By Paul Obi in Abuja
The United Nations Population Fund (UNFPA) yesterday blamed the high rate of maternal and child mortality in Nigeria on the lack of well-trained midwives to man health institutions and ensure safe delivery.
The UN agency also stressed that unemployment among midwives remained another critical challenge confronting the nation’s health sector.
This was made known at the inaugural International Midwifery Conference in Abuja. UNFPA warned that apart from the neglect of trained midwives, most young girls in Nigeria no longer show keen interest in midwifery profession as they did in years past.
This came as Minister of Health, Prof Isaac Adewole, stressed that midwives were important to realisation of health agenda of the federal government.
Represented by Director, Human Resource Management in the ministry, Mrs. Didi Jack, the minister stated that plans were underway by government to guarantee availability of 10,000 wards in the country which would lead to employment of more midwives.
Resident Representative of United Nations Population Fund, UNFPA, in Nigeria, Ratidza Ndhlovu while making her presentation explained that “teachers in many midwifery schools in the country are ageing, and on the verge of retirement.
“We need strong institutions, schools of midwifery should be funded by government to meet global standard.
“How do we expect the midwife to deliver life when there is no road, accommodation, water and other basic amenities. We need water system and light in every primary health centres.”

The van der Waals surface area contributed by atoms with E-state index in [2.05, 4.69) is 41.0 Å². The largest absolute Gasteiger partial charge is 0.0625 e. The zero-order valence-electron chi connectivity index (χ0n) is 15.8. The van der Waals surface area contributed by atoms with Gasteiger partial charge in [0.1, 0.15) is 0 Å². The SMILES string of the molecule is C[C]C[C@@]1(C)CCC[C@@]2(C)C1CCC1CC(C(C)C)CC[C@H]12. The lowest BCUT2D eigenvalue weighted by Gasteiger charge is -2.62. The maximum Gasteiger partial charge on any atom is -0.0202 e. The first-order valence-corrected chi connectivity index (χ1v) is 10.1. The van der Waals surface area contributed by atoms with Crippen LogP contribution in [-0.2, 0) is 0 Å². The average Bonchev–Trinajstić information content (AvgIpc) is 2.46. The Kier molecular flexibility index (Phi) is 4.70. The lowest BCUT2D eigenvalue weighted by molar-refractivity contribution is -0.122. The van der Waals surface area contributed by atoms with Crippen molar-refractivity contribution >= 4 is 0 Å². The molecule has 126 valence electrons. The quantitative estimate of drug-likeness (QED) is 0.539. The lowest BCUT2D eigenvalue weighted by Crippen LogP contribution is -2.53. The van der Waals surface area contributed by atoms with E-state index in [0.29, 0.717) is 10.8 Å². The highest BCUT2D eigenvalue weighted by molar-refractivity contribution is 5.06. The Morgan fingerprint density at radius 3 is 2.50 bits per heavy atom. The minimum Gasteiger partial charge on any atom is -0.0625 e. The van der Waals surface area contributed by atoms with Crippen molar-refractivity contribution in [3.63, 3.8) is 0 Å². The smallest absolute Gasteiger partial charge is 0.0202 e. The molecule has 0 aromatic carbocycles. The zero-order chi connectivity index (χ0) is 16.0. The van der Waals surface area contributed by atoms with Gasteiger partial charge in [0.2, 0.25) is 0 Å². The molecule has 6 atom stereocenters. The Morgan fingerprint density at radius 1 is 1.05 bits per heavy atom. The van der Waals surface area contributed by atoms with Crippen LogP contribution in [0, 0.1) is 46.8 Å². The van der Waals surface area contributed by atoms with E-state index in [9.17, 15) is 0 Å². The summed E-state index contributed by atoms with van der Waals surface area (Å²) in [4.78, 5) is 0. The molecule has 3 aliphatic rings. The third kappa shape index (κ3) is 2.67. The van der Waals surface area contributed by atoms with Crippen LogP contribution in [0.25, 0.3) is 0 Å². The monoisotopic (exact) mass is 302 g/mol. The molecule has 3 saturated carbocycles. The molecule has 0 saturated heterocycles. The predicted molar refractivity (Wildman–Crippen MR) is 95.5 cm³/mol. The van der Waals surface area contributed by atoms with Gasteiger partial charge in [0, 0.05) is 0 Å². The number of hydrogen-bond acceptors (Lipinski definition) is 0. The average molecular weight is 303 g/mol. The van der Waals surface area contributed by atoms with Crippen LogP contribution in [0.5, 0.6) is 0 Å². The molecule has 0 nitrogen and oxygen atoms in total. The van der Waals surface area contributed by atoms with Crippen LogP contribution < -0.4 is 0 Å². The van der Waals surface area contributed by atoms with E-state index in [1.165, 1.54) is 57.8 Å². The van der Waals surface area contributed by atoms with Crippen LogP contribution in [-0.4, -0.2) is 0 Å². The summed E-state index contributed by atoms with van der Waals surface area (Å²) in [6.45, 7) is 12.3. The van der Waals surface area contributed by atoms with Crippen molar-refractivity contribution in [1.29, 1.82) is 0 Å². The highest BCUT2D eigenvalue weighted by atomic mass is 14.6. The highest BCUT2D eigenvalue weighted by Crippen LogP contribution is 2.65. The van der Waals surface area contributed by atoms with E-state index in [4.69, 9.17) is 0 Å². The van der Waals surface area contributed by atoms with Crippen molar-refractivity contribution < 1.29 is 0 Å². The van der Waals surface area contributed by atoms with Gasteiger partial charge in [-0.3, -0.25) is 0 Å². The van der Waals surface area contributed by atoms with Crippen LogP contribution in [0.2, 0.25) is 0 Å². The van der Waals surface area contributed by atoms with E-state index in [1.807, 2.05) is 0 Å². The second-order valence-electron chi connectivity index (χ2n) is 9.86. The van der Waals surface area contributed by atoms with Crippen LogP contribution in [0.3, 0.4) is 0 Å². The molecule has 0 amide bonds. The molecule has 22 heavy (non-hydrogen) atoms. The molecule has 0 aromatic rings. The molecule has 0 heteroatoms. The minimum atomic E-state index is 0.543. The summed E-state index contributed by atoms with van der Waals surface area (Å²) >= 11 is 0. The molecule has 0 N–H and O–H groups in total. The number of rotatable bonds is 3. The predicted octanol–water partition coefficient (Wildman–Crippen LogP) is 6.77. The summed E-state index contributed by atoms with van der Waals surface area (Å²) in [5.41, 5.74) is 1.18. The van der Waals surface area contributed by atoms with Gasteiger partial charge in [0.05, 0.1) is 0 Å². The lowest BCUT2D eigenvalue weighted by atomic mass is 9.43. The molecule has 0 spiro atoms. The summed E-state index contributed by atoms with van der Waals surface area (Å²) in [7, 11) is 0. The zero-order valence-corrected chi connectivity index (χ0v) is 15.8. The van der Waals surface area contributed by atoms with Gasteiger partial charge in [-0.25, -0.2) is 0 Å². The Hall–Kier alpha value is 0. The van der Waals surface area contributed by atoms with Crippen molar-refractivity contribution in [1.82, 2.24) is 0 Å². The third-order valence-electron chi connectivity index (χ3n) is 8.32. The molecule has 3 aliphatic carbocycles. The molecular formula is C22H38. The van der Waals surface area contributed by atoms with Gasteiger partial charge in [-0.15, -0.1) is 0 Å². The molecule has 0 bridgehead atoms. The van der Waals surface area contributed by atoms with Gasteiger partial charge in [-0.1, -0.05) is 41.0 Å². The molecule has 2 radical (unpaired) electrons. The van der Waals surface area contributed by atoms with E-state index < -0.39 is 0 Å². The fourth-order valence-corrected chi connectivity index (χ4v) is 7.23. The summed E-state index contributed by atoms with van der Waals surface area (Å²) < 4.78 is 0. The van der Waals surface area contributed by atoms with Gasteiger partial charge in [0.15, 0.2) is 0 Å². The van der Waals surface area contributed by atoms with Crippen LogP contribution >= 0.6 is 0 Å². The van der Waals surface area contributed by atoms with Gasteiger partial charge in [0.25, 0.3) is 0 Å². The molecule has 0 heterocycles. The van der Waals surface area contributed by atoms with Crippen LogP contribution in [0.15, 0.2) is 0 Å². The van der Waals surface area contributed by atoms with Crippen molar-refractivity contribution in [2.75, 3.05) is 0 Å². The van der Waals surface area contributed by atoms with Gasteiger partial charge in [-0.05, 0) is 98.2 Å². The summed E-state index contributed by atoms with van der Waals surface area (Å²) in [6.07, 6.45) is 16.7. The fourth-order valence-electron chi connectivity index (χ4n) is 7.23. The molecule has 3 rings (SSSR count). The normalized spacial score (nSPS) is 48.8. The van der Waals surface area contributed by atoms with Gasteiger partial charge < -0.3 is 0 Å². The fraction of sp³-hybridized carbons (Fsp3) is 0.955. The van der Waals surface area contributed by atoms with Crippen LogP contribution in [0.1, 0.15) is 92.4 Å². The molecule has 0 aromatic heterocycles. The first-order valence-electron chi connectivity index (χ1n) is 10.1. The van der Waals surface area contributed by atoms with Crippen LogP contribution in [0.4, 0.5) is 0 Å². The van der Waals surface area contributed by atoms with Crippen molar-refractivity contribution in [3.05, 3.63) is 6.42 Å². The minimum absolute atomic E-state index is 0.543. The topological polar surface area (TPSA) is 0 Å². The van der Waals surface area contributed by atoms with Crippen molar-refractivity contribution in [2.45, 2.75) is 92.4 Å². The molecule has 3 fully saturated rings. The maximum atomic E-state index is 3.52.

Wife of the President, Mrs. Aisha Buhari, who was represented by wife of Speaker, House of Representatives, Mrs. Gimbiya Dogara, recalled the role of Mary Slessor in stopping the killing of twins in Nigeria.
She urged the midwives to remain confident in rendering services to all segments of the society, pledging to give support the midwives to assist them in their daily job.
President of International Confederation of Midwives, France Day-Stirk, said government of the country should do more to improve maternal and child health. She noted that this could be done via the empowerment of midwives in the country.
According to her, every woman around the world should have a midwife. Quoting the State of the World Midwifery Report 2014, she informed that Nigeria and India accounted for highest maternal and child deaths globally, with Nigeria coming first.
“Midwives care for women, with skills and compassion; the best partnership for a pregnant woman is with a qualified midwife,” she stated.
In the same vein, a Professor of Midwifery, Dr Jacqueline Dunkley, said it was the right of every woman around the world to have access to midwife.
She added that the role of midwives were not just physical, but psychological. She also challenged midwives in the country to be professional and friendlier.
Vice President, National Association of Nigerian Nurses and Midwives, Mrs. Margaret Akinsola, urged government to remove the ban on employment in the health sector, as the ban now constituted an obstacle to efficient health care service delivery.
Akinsola further stated that communities were paying for the ban, which had resulted in several loss of lives in the country.